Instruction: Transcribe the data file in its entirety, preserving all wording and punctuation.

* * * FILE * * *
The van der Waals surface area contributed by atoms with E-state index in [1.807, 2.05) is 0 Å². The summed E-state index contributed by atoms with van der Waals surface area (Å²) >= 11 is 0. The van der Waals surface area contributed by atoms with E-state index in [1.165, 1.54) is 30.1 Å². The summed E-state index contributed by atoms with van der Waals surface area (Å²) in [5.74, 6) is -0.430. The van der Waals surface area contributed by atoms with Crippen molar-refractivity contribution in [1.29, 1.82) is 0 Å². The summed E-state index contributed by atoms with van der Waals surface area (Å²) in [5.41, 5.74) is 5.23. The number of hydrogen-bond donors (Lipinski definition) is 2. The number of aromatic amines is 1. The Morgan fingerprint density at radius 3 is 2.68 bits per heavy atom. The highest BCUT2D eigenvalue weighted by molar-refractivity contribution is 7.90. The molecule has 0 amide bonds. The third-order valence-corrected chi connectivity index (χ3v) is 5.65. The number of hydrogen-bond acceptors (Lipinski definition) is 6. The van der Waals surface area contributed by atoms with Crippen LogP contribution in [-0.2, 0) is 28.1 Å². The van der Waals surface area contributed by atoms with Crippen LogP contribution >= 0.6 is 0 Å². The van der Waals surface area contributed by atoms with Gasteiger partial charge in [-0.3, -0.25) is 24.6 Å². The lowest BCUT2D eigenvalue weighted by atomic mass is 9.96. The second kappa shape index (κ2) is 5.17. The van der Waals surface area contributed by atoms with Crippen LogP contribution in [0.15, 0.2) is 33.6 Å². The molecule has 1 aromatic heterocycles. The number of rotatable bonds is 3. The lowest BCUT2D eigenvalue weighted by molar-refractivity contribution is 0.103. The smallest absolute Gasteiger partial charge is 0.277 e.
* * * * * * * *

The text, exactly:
The van der Waals surface area contributed by atoms with E-state index in [1.807, 2.05) is 0 Å². The summed E-state index contributed by atoms with van der Waals surface area (Å²) >= 11 is 0. The van der Waals surface area contributed by atoms with E-state index in [1.165, 1.54) is 30.1 Å². The summed E-state index contributed by atoms with van der Waals surface area (Å²) in [5.74, 6) is -0.430. The van der Waals surface area contributed by atoms with Crippen molar-refractivity contribution in [1.29, 1.82) is 0 Å². The summed E-state index contributed by atoms with van der Waals surface area (Å²) in [5.41, 5.74) is 5.23. The number of hydrogen-bond donors (Lipinski definition) is 2. The number of aromatic amines is 1. The Morgan fingerprint density at radius 3 is 2.68 bits per heavy atom. The highest BCUT2D eigenvalue weighted by molar-refractivity contribution is 7.90. The molecule has 0 amide bonds. The third-order valence-corrected chi connectivity index (χ3v) is 5.65. The number of hydrogen-bond acceptors (Lipinski definition) is 6. The van der Waals surface area contributed by atoms with Crippen LogP contribution in [-0.2, 0) is 28.1 Å². The van der Waals surface area contributed by atoms with Crippen LogP contribution >= 0.6 is 0 Å². The van der Waals surface area contributed by atoms with Gasteiger partial charge in [-0.3, -0.25) is 24.6 Å². The lowest BCUT2D eigenvalue weighted by atomic mass is 9.96. The second kappa shape index (κ2) is 5.17. The van der Waals surface area contributed by atoms with Crippen LogP contribution in [0.15, 0.2) is 33.6 Å². The molecule has 1 aromatic heterocycles. The number of rotatable bonds is 3. The lowest BCUT2D eigenvalue weighted by molar-refractivity contribution is 0.103. The smallest absolute Gasteiger partial charge is 0.277 e.